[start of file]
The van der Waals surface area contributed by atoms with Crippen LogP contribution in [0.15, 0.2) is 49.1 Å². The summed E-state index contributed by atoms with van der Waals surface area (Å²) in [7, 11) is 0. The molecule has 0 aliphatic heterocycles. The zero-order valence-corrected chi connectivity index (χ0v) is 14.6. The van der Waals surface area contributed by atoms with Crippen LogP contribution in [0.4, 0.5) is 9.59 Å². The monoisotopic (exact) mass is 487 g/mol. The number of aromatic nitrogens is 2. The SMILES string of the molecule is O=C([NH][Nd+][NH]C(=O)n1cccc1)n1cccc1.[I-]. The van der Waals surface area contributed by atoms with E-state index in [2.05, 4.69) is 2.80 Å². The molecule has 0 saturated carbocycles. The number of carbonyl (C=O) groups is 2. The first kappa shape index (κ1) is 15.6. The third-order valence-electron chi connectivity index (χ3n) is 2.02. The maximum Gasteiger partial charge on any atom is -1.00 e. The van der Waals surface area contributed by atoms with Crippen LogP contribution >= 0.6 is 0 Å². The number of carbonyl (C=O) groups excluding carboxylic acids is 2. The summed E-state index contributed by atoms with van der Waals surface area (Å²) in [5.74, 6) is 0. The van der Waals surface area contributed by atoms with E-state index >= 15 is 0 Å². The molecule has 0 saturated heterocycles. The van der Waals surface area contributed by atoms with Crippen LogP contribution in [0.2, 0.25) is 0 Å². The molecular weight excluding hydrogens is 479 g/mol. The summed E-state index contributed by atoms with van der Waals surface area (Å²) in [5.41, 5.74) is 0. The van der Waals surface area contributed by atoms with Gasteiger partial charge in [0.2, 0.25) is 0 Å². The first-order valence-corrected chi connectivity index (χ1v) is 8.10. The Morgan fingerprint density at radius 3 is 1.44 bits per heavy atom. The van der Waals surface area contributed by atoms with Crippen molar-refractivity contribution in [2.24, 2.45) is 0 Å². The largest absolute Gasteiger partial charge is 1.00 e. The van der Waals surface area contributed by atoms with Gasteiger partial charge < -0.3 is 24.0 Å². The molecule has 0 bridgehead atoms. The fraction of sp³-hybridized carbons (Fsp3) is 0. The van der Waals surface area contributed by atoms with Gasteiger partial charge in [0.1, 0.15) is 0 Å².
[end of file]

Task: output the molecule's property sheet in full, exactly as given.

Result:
The van der Waals surface area contributed by atoms with Crippen LogP contribution in [0.15, 0.2) is 49.1 Å². The summed E-state index contributed by atoms with van der Waals surface area (Å²) in [7, 11) is 0. The molecule has 0 aliphatic heterocycles. The zero-order valence-corrected chi connectivity index (χ0v) is 14.6. The van der Waals surface area contributed by atoms with Crippen LogP contribution in [0.4, 0.5) is 9.59 Å². The monoisotopic (exact) mass is 487 g/mol. The number of aromatic nitrogens is 2. The SMILES string of the molecule is O=C([NH][Nd+][NH]C(=O)n1cccc1)n1cccc1.[I-]. The van der Waals surface area contributed by atoms with E-state index in [2.05, 4.69) is 2.80 Å². The molecule has 0 saturated carbocycles. The number of carbonyl (C=O) groups is 2. The first kappa shape index (κ1) is 15.6. The third-order valence-electron chi connectivity index (χ3n) is 2.02. The maximum Gasteiger partial charge on any atom is -1.00 e. The van der Waals surface area contributed by atoms with Crippen LogP contribution >= 0.6 is 0 Å². The number of carbonyl (C=O) groups excluding carboxylic acids is 2. The summed E-state index contributed by atoms with van der Waals surface area (Å²) in [5.74, 6) is 0. The van der Waals surface area contributed by atoms with E-state index >= 15 is 0 Å². The molecule has 0 saturated heterocycles. The van der Waals surface area contributed by atoms with Crippen LogP contribution in [0.2, 0.25) is 0 Å². The molecular weight excluding hydrogens is 479 g/mol. The summed E-state index contributed by atoms with van der Waals surface area (Å²) in [5.41, 5.74) is 0. The van der Waals surface area contributed by atoms with Gasteiger partial charge in [0.2, 0.25) is 0 Å². The first-order valence-corrected chi connectivity index (χ1v) is 8.10. The Morgan fingerprint density at radius 3 is 1.44 bits per heavy atom. The van der Waals surface area contributed by atoms with Crippen molar-refractivity contribution in [2.24, 2.45) is 0 Å². The largest absolute Gasteiger partial charge is 1.00 e. The van der Waals surface area contributed by atoms with Gasteiger partial charge < -0.3 is 24.0 Å². The molecule has 0 bridgehead atoms. The fraction of sp³-hybridized carbons (Fsp3) is 0. The van der Waals surface area contributed by atoms with Gasteiger partial charge in [0.1, 0.15) is 0 Å².